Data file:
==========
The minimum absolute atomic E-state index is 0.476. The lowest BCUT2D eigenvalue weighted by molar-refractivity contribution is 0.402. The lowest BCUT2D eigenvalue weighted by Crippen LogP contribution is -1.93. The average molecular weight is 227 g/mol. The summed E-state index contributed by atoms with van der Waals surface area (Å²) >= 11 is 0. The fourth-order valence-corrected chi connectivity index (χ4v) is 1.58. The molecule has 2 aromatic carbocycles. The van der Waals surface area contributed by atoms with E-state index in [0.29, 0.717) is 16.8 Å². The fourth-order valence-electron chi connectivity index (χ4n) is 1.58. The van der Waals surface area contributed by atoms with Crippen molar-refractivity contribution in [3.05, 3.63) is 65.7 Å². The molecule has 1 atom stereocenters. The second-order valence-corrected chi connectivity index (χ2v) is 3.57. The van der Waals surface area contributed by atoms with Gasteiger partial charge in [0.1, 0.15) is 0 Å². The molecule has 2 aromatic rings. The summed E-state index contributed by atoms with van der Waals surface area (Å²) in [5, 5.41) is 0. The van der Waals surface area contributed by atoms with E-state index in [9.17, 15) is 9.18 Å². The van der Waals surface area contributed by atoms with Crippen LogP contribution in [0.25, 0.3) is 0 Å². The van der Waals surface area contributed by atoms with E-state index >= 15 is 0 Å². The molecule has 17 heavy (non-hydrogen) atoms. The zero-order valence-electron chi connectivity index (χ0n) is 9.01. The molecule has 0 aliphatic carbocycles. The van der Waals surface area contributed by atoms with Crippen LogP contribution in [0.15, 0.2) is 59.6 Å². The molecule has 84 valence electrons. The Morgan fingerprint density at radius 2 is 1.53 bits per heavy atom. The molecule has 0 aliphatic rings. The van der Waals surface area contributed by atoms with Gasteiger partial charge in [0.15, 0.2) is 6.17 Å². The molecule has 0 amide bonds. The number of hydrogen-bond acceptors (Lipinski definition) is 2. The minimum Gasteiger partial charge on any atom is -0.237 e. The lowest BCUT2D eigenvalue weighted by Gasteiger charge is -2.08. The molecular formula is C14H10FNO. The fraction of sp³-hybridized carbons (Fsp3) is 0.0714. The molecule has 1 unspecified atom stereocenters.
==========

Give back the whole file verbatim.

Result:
The minimum absolute atomic E-state index is 0.476. The lowest BCUT2D eigenvalue weighted by molar-refractivity contribution is 0.402. The lowest BCUT2D eigenvalue weighted by Crippen LogP contribution is -1.93. The average molecular weight is 227 g/mol. The summed E-state index contributed by atoms with van der Waals surface area (Å²) >= 11 is 0. The fourth-order valence-corrected chi connectivity index (χ4v) is 1.58. The molecule has 2 aromatic carbocycles. The van der Waals surface area contributed by atoms with E-state index in [0.29, 0.717) is 16.8 Å². The fourth-order valence-electron chi connectivity index (χ4n) is 1.58. The van der Waals surface area contributed by atoms with Crippen molar-refractivity contribution in [3.05, 3.63) is 65.7 Å². The molecule has 1 atom stereocenters. The second-order valence-corrected chi connectivity index (χ2v) is 3.57. The van der Waals surface area contributed by atoms with Gasteiger partial charge in [0.1, 0.15) is 0 Å². The molecule has 2 aromatic rings. The summed E-state index contributed by atoms with van der Waals surface area (Å²) in [5, 5.41) is 0. The van der Waals surface area contributed by atoms with E-state index in [9.17, 15) is 9.18 Å². The van der Waals surface area contributed by atoms with Crippen LogP contribution in [0.25, 0.3) is 0 Å². The van der Waals surface area contributed by atoms with E-state index >= 15 is 0 Å². The molecule has 17 heavy (non-hydrogen) atoms. The zero-order valence-electron chi connectivity index (χ0n) is 9.01. The molecule has 0 aliphatic carbocycles. The van der Waals surface area contributed by atoms with Crippen LogP contribution in [0.15, 0.2) is 59.6 Å². The molecule has 84 valence electrons. The Morgan fingerprint density at radius 2 is 1.53 bits per heavy atom. The molecule has 0 aliphatic rings. The van der Waals surface area contributed by atoms with Gasteiger partial charge in [0.15, 0.2) is 6.17 Å². The molecule has 0 amide bonds. The number of hydrogen-bond acceptors (Lipinski definition) is 2. The minimum Gasteiger partial charge on any atom is -0.237 e. The lowest BCUT2D eigenvalue weighted by Gasteiger charge is -2.08. The molecular formula is C14H10FNO. The fraction of sp³-hybridized carbons (Fsp3) is 0.0714. The molecule has 1 unspecified atom stereocenters.